Canada: Technology Risks Have Changed: Know What To Look For

Last Updated: May 13 2014
Article by Duncan C. Card

The perfect storm created by the intersection of (on the one hand) the dramatic increase in the business use of cloud computing, open source software, prolific social media, the emergence of Big Data, wireless mobile devices (including for Board meetings), and the alarming increase in cyber security attacks (of many kinds), with (on the other hand) rapidly increasing IT corporate governance duties, expanded regulatory scrutiny concerning data security, privacy, anti-spam and corporate governance (OSC, SEC, OSFI, critical infrastructure regulators, and many others), increased audit awareness and sensitivity for IT risk, emerging shareholder activism, consumer rights (from e-commerce rights to privacy), and the growth of class action litigation.... all require a more specialized and comprehensive approach to technology risk due diligence for M&A transactions in 2014.

According to leading pundits and reports, the M&A compass seems to be turning in the right direction. Earlier this year, Forbes Magazine's article, "6 Reasons 2014 Will be a Strong Year for M&A Activity"1 identified historically low interest rates, a healthy stock market performance and a large inventory of private equity owned companies as some of the reasons why M&A activity will (and has begun) to get stronger in 2014. Similarly, the Financial Times' article, "Expectations Rise For a Rebound in M&A"2 predicted that an upswing in M&A transactions can only be closer due to "increased confidence and emboldened chief executives with strong balance sheets to spread their cash piles on buying growth." Bloomberg News' corresponding predictions in their recent article, "M&A Boom Seen in 2014 as Drug Hunt Spurs Biotech Deals" included this quote of Jeff Stute of JPMorgan, "We see M&A in the health-care sector being up materially in 2014 at all size levels and across all subsectors. Buyers and sellers will get comfortable with the new reality of where assets are priced".3 The Financial Post's David Pett cited various sources for the prediction that, " Canada's M&A market is expected to rebound this stronger equity prices and more positive market sentiment drive the value of deals in the country higher ",4 and in particular CMC Markets Canada's confidence about increased Canadian M&A, "particularly in the mining and energy sectors".5 That refrain was echoed in the recent Wall Street Journal's article, "Global Mining, Metals M&A Activity to Pick Up in 2014".6 Although both 2014 articles in Canadian Lawyer Magazine, "Brighter Outlook For M&A"7 and "Mining M&A Primed",8 cite numerous reasons for a changing M&A landscape, perhaps the most poignant insights for developing growth in M&A transactions might be found in the April 1st article, "6 Reasons U.S. M&A Activity Will See Strong Growth This Year"9:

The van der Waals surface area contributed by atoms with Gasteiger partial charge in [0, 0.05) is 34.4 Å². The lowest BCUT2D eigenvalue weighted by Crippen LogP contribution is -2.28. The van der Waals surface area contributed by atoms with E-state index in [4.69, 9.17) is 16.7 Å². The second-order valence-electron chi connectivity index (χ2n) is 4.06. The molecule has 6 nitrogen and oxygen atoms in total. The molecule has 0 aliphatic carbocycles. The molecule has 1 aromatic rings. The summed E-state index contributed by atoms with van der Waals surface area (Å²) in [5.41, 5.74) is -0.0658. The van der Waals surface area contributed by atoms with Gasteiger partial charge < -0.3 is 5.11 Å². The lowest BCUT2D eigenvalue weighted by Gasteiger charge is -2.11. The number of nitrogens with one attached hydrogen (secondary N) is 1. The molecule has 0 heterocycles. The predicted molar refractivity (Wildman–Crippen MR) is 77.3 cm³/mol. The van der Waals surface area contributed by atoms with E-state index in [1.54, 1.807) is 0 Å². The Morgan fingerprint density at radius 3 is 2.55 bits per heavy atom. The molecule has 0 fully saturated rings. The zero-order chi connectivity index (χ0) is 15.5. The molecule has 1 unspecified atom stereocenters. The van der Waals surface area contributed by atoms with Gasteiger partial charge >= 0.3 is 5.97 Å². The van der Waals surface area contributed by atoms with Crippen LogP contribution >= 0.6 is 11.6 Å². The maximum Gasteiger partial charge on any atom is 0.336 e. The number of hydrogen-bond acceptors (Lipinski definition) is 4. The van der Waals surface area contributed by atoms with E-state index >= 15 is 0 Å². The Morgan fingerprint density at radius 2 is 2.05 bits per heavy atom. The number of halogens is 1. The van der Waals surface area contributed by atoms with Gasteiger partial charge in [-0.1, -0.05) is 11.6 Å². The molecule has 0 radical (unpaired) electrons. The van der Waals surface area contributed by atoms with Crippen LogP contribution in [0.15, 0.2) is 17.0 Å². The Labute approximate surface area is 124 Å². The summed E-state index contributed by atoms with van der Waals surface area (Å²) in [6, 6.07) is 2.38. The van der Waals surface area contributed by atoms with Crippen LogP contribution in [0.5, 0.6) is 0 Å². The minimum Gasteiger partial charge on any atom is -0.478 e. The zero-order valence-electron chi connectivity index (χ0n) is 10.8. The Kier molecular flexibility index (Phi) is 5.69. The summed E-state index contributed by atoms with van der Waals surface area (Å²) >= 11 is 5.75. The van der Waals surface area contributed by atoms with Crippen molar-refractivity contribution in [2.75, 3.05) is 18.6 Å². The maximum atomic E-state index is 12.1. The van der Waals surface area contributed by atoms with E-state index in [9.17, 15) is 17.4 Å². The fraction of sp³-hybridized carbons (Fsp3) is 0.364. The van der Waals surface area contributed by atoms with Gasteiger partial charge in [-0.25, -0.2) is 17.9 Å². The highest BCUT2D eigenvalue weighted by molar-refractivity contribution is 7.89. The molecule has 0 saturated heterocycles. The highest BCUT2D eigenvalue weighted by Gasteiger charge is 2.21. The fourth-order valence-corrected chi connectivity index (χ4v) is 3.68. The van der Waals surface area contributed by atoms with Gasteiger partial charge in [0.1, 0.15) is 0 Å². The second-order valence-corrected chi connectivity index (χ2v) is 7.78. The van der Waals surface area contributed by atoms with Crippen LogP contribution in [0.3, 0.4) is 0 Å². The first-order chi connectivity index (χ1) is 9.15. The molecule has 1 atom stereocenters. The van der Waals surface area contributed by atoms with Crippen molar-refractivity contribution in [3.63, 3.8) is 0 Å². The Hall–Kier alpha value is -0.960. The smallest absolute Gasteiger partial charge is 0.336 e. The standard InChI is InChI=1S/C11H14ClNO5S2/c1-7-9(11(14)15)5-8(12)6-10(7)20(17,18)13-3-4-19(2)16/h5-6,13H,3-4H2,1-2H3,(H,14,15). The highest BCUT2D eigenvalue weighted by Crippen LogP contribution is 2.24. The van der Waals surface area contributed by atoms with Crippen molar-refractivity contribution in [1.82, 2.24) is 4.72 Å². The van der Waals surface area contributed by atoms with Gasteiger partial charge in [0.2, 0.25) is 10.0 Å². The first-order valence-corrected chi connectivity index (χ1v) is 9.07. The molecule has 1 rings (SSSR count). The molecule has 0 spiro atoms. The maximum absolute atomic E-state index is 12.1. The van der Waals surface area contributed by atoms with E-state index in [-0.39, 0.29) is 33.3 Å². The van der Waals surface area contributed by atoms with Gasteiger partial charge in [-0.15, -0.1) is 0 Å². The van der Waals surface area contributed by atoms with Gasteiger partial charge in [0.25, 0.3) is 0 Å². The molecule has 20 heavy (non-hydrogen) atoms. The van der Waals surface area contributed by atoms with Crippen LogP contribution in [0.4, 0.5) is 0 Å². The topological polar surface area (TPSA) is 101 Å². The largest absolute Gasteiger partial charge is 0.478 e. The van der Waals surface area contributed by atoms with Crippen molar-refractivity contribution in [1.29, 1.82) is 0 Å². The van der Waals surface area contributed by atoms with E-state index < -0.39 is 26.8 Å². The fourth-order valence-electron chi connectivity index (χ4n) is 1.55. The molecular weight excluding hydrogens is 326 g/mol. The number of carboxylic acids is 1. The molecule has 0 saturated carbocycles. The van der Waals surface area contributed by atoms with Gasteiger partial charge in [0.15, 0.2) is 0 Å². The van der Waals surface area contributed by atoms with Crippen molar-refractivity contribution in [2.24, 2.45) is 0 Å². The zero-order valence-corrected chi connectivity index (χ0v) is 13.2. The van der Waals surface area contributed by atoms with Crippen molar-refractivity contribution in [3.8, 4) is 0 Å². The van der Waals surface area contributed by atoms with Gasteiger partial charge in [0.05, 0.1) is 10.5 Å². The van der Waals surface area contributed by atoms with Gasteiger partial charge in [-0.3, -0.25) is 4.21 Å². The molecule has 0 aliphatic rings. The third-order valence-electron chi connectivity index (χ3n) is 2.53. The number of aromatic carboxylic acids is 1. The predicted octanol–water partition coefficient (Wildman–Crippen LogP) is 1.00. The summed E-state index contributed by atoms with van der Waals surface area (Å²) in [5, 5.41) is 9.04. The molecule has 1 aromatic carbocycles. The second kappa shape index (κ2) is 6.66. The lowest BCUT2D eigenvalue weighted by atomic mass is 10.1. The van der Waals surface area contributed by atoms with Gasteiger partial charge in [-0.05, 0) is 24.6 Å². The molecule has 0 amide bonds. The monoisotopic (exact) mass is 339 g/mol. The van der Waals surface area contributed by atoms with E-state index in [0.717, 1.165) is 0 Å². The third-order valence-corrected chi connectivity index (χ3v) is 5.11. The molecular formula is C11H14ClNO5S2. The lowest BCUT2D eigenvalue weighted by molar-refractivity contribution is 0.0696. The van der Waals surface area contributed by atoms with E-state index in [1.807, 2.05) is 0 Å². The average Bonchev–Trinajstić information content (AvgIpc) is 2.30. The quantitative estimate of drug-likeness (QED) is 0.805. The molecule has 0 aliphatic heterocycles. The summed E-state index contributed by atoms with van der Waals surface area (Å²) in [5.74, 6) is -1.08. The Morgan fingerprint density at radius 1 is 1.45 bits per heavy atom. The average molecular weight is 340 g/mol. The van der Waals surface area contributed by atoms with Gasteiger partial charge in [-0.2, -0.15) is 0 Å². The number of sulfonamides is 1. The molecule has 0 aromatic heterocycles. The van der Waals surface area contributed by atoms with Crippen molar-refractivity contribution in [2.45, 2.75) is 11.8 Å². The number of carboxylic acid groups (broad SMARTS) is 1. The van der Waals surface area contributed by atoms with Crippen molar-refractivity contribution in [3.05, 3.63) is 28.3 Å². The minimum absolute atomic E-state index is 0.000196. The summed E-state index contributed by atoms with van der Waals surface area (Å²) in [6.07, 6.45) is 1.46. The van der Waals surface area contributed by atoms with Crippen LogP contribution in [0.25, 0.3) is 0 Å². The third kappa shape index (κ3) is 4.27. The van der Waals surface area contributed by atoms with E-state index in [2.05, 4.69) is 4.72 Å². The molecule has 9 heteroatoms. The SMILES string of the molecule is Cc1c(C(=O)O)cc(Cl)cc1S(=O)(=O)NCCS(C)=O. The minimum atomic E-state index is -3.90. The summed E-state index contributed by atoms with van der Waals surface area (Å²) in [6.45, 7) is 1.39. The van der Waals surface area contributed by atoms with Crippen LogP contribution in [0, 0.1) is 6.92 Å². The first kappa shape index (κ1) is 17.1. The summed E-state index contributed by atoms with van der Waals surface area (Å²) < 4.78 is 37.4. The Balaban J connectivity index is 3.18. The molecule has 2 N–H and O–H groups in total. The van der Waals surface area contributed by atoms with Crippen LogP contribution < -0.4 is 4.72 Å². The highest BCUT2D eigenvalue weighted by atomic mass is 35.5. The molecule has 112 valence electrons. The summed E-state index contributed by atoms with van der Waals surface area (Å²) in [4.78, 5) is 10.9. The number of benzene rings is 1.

US M&A activity is picking up steam. Deal volume in the first quarter of this year was the highest since 2007 (in dollar terms).... Moreover, M&A transaction volume growth for both large and middle market firms is poised to accelerate this year (because)...US corporations currently hold record amounts of cash...the market has recently rewarded companies that are doing deals by giving them higher valuations...financing costs are still quite attractive... macroeconomic environment in the US should support M&A activity...(and with US stock market strength) companies will be using their shares as "currency" to do deals.

M&A Technology Risk: Due Diligence In The Perfect Storm

Regardless of how accurate the pundits' predictions are for a 2014 M&A upturn, one thing is certain – the nature and use of information technology that all corporations depend upon, across all sectors, has radically developed and transformed since 2008. Even though a profound global recession may have stunted the growth of commerce generally, the corporate use and deep reliance on emerging information technology has vastly expanded into new dimensions of business capabilities, efficiency and reliance. However, those developments have also created vast new territories of potential, and highly dangerous, business risk. The agglomeration and use of so-called Big Data, the detailed harvesting of personal information related to an individual's online activities, the increasing reliance on cloud computing, the quickly expanding business use of social media, escalating cyber security threats, the unstoppable trend to process business data outside the enterprise through so-called Software as a Service ("SaaS") or cloud computing structures, and the exploding use of wireless mobile computing devices for business (from placing highly confidential Board of Director information on tablets, to smart phone business apps) – there is absolutely no doubt that increased business efficiency also comes with a very onerous, "risk management" price.